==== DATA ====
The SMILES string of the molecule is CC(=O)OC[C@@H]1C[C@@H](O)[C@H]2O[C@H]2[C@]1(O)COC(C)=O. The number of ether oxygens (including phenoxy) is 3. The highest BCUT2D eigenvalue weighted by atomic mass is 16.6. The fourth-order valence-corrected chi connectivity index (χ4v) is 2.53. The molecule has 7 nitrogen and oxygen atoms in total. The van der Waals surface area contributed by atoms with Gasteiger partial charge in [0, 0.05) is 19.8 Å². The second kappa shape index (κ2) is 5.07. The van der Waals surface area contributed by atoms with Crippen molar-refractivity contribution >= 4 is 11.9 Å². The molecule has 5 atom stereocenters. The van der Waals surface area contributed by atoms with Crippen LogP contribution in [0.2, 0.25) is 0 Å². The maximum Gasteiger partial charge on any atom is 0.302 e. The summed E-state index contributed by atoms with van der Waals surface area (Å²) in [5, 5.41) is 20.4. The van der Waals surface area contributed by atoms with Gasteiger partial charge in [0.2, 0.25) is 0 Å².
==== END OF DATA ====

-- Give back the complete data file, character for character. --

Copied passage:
The SMILES string of the molecule is CC(=O)OC[C@@H]1C[C@@H](O)[C@H]2O[C@H]2[C@]1(O)COC(C)=O. The number of ether oxygens (including phenoxy) is 3. The highest BCUT2D eigenvalue weighted by atomic mass is 16.6. The fourth-order valence-corrected chi connectivity index (χ4v) is 2.53. The molecule has 7 nitrogen and oxygen atoms in total. The van der Waals surface area contributed by atoms with Gasteiger partial charge in [0, 0.05) is 19.8 Å². The second kappa shape index (κ2) is 5.07. The van der Waals surface area contributed by atoms with Crippen molar-refractivity contribution >= 4 is 11.9 Å². The molecule has 5 atom stereocenters. The van der Waals surface area contributed by atoms with Crippen LogP contribution in [0.2, 0.25) is 0 Å². The maximum Gasteiger partial charge on any atom is 0.302 e. The summed E-state index contributed by atoms with van der Waals surface area (Å²) in [5, 5.41) is 20.4. The van der Waals surface area contributed by atoms with Gasteiger partial charge in [0.2, 0.25) is 0 Å².